CT guided cryoablation for locally recurrent or metastatic bone and soft tissue tumor: Initial experience

Michiro Susa, Kazutaka Kikuta, Turrent Robert Nakayama, Kazumasa Nishimoto, Keisuke Horiuchi, Sota Oguro, Masanori Inoue, Hideki Yashiro, Seishi Nakatsuka, Masaya Nakamura, Morio Matsumoto, Kazuhiro Chiba, Hideo Morioka

Research output: Contribution to journalArticle

11 Citations (Scopus)

Abstract

Background: Historically, local control of recurrent sarcomas has been limited to radiotherapy when surgical re-resection is not feasible. For metastatic carcinomas to the bone or soft tissue, radiotherapy and some interventional radiology treatment along with other systemic therapies have been widely advocated due to the possibility of disseminated disease. These techniques are effective in alleviating pain and achieving local control for some tumor types, but it has not been effective for prolonged local control of most tumors. Recently, cryoablation has been reported to have satisfactory results in lung and liver carcinoma treatment. In this study, we analyzed the clinical outcome of CT-guided cryoablation for malignant bone and soft tissue tumors to elucidate potential problems associated with this procedure. Methods: Since 2011, 11 CT-guided cryoablations in 9 patients were performed for locally recurrent or metastatic bone and soft tissue tumors (7 males and 2 females) at our institute. The patients' average age was 74.8 years (range 61-86) and the median follow up period was 24.1 months (range 5-48). Histological diagnosis included renal cell carcinoma (n = 4), dedifferentiated liposarcoma (n = 2), myxofibrosarcoma (n = 2), chordoma (n = 1), hepatocellular carcinoma (n = 1), and thyroid carcinoma (n = 1). Cryoablation methods, clinical outcomes, complications, and oncological outcomes were analyzed. Results: There were 5 recurrent tumors and 6 metastatic tumors, and all cases had contraindication to either surgery, chemotherapy or radiotherapy. Two and 3 cycles of cryoablation were performed for bone and soft tissue tumors, respectively. The average length of the procedure was 101.1 min (range 63-187), and the average number of probes was 2.4 (range 2-3). Complications included 1 case of urinary retention in a patient with sacral chordoma who underwent prior carbon ion radiotherapy, 1 transient femoral nerve palsy, and 1 minor wound complication. At the final follow up, 4 patients showed no evidence of disease, 2 were alive with disease, and 3 died of disease. Conclusions: Reports regarding CT-guided cryoablation for musculoskeletal tumors are rare and the clinical outcomes have not been extensively studied. In our case series, CT-guided cryoablation had analgesic efficacy and there were no cases of local recurrence post procedure during the follow-up period. Although collection of further data regarding use of this technique is necessary, our data suggest that cryoablation is a promising option in medically inoperable musculoskeletal tumors.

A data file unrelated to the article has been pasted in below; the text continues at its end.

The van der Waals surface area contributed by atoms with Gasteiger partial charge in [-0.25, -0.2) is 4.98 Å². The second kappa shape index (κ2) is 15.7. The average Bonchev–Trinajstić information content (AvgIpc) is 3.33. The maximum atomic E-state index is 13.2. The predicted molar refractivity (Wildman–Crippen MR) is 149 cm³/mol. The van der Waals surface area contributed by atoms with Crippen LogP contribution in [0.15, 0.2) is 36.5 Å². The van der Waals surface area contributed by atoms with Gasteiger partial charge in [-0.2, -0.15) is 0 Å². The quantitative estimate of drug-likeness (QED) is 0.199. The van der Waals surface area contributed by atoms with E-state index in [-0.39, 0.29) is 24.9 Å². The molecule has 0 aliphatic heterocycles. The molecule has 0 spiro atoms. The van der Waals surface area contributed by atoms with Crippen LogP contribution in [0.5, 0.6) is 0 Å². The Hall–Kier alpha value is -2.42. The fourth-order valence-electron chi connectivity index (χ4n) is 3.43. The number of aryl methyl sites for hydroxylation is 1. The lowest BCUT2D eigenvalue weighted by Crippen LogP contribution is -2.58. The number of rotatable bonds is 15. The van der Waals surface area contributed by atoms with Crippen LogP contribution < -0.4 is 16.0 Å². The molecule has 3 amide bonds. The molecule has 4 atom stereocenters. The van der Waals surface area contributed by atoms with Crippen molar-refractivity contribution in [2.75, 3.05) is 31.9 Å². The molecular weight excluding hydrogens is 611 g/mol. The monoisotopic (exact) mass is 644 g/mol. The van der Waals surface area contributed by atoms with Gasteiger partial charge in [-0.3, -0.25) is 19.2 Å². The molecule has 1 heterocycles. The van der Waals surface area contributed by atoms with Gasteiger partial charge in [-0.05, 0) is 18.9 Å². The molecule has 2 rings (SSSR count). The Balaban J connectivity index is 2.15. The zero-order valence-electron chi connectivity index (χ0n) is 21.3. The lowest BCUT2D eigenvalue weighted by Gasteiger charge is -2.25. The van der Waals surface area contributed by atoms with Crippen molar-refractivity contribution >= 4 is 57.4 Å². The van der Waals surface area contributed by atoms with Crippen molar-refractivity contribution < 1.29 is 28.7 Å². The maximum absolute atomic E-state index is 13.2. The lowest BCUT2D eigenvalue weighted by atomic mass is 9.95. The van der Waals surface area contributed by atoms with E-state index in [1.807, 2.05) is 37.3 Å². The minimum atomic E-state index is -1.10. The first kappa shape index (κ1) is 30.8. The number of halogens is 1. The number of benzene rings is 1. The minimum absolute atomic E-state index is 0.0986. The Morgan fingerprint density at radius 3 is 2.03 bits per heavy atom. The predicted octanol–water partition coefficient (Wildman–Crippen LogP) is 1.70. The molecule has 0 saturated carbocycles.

Original languageEnglish
Article number798
JournalBMC Cancer
Volume16
Issue number1
DOIs
Publication statusPublished - 2016 Oct 13

    Fingerprint

Keywords

  • Bone tumor
  • Cryoablation
  • Metastasis
  • Soft tissue tumor

ASJC Scopus subject areas

  • Oncology
  • Genetics
  • Cancer Research

Cite this